This is probably the cheapest way to dry shoes and it’s very effective!
While newspapers aren’t something many of us have lying around these days, they’re easily accessible and quite absorbent. Just pop into the local gas station or grocery store if you don’t happen to have any at home.
1.If there is a lot of excess water, you may want run a light brush over the outside to remove dirt, mud, debris that is going to slow down the fabric from it’s natural breath-ability.
2. Make sure to remove your insoles. They will air-dry just fine.
3. Loosen your laces and open the shoe as best you can. From there, grab a page or two or three of newspaper and crumple it up.
4. Stuff your shoes and then place them in a well-ventilated area wrapped in a towel. The towel isn’t necessary if your shoes are damp rather than super wet.
You’ll want to check on your shoes and the newspaper periodically. If the paper becomes too wet and your shoes still aren’t dry, replace the newspaper. The drying can take up to 12 hours so be patient.
#2 Charcoal Bags
Another option for shoes that are damp are charcoal bags or shoe moisture absorbers. This is actually my go to option!
This method also works like the newspaper to dry your shoes from the inside out by drawing out the moisture. You simply stuff the inserts inside of the shoes and within a few hours they’ve done their job.
A few added bonuses of this method is they act as deodorizers and can be used with all types of shoes from cotton and canvas to suede shoes and leather shoes! And it’s obviously more eco-friendly because you’ll be reusing them time and time again.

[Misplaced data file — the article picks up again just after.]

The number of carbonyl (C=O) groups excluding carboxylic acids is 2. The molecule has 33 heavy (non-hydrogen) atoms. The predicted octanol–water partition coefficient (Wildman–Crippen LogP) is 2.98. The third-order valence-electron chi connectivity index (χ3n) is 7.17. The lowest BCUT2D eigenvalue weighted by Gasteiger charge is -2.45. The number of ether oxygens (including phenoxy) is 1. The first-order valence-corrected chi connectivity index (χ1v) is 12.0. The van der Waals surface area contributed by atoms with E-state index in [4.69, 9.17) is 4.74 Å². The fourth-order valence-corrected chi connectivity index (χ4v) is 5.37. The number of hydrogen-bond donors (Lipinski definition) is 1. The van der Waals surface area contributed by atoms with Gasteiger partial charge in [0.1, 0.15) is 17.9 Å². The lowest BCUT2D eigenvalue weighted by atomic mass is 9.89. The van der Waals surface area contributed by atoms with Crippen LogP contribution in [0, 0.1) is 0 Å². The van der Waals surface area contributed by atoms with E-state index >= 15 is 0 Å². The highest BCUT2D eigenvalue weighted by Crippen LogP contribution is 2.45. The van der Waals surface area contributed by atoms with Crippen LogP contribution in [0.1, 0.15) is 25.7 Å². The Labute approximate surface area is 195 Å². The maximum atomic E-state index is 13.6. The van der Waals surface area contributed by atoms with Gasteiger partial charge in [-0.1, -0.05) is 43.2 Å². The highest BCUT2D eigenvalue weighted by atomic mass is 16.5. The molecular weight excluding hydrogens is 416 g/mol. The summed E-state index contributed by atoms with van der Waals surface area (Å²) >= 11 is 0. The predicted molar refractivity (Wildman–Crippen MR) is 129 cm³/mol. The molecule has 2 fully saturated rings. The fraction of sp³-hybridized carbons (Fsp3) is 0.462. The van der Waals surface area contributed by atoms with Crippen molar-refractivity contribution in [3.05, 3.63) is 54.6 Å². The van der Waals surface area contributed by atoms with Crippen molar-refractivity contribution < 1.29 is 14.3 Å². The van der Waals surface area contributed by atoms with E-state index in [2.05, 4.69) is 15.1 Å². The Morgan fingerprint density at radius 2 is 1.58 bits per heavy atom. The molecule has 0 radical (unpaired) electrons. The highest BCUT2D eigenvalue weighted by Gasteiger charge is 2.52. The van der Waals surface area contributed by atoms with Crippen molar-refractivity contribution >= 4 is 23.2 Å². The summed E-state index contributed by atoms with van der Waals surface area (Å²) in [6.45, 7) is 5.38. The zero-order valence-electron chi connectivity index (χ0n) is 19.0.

The brand I still own from ages ago is no longer around, but this shoe absorber is the same!
#3 Shoe Dryer
Another great option are shoe dryers, which can be purchased online. There are both larger ones and smaller travel versions that can be easily packed for that next vacation or business trip.
Shoe dryers dry your shoes from the inside out and work relatively quickly using gentle heat. Some can also be used for clothing accessories like gloves and socks, as well as boots and other shoes making them worth the investment.
Here are a couple that have gotten great reviews from my friends (listen in CO folks are out the snow a lot!):
- DryGuy – Easily fits boots or running shoes ($65)
- Scienbeauty – Portable option with a timer so you don’t leave them drying longer than needed ($29)
#4 Use a Fan
Last, but not least is the fan method. This method has a relatively quick drying time so it’s a good option if you need to use your shoes again soon.
A high-speed fan will be your best option, but you can also use a vent in your home. Like with the newspaper method, you’ll want to remove the insole, loosen the laces and open the shoe as much as possible.
From there, stand your shoes upright in front of the fan with the sole faced away from the fan, so the air can circulate inside the shoe.
In an ideal scenario, you might combine the newspaper or charcoal bags with the fan!
Properly drying your shoes will ensure their lifespan doesn’t end prematurely. With the price of shoes, it’s important that they last as long as possible.
Hopefully you can utilize one of the recommended methods detailed above. And don’t forget, it’s also important to store your shoes in a dry and low humidity area of your home.
Looking for other running shoe tips??
- Best Long Distance Running Shoes
- On Cloud vs Hoka
- How to Tell if Running Shoes Fit Properly
- 10 Best Cheap Running Shoes